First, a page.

Chickpea Flour Omelets
The Batter
~ 4 tbsp. ground flaxseed
~ 2 cups warm water
~ 1 1/3 cup chickpea flour
~ 1/3 cup nutritional yeast
~ 2 tsp. baking powder
~ 1 tsp. each: curry powder, kala namak (or kosher salt)
~ 1/2 tsp. each: cumin, chili powder, garlic powder
~ 1/4 tsp. turmeric
~ A few grinds fresh black pepper

~ In a large mixing bowl, whisk the ground flaxseed with 1 cup of the warm water until frothy. Set aside to rest for about 5 minutes.
~ In a separate bowl, combine all remaining ingredients except the additional cup of water. Add this dry mix to the wet flaxseed mixture by 1/2 cupfuls, whisking with each addition and adding the remaining cup of water until you have a smooth batter. Set aside while you make...

The Filling
~ 1 tbsp. canola oil
~ 1 small red onion, small dice
~ 1/2 bell pepper, small dice
~ 1 small carrot, small dice
~ 1/2 cup frozen spinach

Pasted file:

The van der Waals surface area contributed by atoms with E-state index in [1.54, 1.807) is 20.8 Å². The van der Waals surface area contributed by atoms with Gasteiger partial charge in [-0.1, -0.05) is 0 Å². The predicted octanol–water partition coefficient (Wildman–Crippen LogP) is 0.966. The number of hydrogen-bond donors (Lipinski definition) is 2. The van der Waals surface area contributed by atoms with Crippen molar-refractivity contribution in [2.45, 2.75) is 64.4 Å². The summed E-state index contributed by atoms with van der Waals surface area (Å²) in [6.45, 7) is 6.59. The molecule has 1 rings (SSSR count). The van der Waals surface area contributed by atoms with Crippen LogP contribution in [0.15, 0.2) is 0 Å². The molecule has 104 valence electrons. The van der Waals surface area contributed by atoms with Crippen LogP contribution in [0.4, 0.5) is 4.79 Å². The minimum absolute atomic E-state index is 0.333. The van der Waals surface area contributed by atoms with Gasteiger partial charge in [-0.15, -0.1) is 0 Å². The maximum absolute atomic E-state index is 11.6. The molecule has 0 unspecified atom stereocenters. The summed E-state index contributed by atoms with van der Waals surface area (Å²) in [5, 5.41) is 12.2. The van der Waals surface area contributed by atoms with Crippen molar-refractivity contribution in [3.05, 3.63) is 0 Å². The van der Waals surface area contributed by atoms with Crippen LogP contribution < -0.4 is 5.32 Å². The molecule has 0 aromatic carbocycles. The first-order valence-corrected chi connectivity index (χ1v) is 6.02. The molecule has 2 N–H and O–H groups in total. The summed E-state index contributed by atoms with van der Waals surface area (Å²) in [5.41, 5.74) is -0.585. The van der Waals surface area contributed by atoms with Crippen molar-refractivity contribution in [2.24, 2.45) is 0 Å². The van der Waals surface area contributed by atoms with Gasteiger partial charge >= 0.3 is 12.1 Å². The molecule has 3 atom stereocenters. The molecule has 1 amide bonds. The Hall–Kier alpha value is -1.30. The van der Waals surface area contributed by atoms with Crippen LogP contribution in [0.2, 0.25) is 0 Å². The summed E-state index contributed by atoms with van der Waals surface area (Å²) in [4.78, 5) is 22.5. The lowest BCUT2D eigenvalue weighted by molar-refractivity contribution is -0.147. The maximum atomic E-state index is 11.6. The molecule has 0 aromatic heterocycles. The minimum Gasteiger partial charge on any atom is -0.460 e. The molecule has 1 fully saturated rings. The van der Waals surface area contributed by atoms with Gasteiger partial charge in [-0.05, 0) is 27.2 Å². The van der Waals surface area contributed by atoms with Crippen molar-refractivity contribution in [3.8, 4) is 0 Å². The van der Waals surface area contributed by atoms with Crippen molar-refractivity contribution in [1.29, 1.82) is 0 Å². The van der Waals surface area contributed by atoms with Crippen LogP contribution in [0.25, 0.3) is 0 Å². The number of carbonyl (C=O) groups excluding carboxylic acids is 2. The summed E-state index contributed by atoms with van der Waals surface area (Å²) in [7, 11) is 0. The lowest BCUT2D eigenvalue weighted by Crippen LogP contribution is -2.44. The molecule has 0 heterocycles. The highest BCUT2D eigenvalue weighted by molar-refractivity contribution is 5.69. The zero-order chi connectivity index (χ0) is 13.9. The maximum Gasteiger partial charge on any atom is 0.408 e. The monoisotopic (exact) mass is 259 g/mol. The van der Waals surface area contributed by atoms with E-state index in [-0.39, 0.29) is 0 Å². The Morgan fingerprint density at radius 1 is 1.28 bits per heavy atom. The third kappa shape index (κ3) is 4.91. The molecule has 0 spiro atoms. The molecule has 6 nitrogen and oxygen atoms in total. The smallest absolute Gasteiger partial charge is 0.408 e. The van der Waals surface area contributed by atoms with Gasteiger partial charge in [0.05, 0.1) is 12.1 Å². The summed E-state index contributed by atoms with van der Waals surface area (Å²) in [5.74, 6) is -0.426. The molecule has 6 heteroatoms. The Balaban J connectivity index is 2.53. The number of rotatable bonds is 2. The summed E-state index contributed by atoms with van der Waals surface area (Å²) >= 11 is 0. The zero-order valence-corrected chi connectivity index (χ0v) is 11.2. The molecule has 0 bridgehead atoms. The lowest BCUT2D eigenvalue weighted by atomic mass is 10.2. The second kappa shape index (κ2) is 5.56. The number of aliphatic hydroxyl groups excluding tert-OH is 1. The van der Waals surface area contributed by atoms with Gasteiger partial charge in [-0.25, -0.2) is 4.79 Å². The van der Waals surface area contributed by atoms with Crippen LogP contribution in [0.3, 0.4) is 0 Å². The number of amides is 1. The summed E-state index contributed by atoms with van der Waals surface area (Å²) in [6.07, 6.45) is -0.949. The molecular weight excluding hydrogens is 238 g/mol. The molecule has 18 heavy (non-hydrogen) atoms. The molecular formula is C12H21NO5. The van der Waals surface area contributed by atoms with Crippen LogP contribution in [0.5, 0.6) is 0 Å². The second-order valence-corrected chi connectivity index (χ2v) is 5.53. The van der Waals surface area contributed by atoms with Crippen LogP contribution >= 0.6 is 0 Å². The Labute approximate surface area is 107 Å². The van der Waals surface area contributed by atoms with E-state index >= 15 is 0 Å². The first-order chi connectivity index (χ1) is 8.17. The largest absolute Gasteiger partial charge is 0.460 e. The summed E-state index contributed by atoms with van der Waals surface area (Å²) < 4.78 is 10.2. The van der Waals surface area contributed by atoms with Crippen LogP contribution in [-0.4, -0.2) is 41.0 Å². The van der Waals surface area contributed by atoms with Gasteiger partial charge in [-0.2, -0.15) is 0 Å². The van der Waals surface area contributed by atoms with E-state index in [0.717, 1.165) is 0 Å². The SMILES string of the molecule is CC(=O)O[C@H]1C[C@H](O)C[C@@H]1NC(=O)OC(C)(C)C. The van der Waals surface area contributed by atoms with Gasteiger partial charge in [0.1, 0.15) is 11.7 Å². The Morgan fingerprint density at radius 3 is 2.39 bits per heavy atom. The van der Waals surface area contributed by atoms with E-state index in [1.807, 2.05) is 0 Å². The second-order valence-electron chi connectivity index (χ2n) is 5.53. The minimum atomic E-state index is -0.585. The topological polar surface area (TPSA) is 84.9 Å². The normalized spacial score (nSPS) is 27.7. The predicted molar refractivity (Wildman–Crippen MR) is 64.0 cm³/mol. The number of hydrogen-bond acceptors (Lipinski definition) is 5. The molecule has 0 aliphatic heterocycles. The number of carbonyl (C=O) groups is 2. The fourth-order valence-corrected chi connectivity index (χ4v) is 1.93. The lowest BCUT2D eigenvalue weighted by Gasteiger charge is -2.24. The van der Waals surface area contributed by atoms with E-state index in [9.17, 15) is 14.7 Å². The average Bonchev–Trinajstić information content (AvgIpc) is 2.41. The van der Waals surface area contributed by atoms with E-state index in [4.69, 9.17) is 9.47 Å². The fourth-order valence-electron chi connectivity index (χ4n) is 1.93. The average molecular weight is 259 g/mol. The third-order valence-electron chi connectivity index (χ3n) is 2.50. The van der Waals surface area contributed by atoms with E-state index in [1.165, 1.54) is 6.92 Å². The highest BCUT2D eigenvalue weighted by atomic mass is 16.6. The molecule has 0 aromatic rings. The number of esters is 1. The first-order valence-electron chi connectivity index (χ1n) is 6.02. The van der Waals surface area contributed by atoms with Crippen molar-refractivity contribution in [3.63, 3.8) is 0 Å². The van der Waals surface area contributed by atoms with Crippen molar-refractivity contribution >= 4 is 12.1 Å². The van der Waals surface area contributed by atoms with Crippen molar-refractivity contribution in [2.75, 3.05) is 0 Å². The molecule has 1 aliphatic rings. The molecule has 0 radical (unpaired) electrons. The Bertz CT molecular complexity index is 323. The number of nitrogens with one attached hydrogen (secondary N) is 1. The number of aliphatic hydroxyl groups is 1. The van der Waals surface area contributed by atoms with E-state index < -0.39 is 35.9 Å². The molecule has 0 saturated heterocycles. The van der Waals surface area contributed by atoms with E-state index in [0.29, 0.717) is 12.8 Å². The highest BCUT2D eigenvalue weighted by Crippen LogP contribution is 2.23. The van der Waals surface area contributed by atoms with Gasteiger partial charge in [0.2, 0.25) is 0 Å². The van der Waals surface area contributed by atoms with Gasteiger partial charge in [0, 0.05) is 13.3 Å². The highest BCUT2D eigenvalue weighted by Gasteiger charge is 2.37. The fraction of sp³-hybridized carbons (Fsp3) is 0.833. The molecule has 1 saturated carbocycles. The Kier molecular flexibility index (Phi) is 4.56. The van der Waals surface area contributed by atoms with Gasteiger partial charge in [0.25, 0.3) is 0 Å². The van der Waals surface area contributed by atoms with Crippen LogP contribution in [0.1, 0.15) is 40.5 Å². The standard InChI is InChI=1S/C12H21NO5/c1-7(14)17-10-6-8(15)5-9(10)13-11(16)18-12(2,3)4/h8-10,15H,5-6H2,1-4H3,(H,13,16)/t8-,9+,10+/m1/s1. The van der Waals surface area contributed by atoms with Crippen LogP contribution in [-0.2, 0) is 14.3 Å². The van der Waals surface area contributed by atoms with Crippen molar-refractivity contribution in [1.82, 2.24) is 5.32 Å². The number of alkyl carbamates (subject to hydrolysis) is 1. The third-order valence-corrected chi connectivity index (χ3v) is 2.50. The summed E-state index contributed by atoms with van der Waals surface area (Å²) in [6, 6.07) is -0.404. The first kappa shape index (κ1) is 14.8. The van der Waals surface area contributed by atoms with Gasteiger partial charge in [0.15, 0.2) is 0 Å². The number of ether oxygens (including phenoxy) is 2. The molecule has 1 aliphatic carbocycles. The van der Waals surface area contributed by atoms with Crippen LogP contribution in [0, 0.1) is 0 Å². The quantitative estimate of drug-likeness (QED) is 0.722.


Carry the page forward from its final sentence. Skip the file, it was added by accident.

~ 1/3 cup frozen peas
~ 1/2 cup crumbled coconut bacon (optional)

~ In a large skillet, saute the onion, pepper, and carrot over medium heat for 5-7 minutes.
~ Add the spinach and peas, cover the pan, and cook another few minutes until wilted and bright green respectively. Stir in the coconut bacon (if using), remove from heat, and transfer to a small bowl.

And now...
~ Preheat the oven to 200 degrees and place a nonstick baking sheet inside.
~ Wipe out the skillet, coat with a generous shot of cooking spray, and set over medium heat.
~ Ladle about 1/3-1/2 cup of batter into the middle of the pan, allowing it to spread out ever so slightly. ~ After a minute, sprinkle a few spoonfuls of the filling over the batter; cover and cook about 5 minutes, until set around the edges but still a bit moist in the center.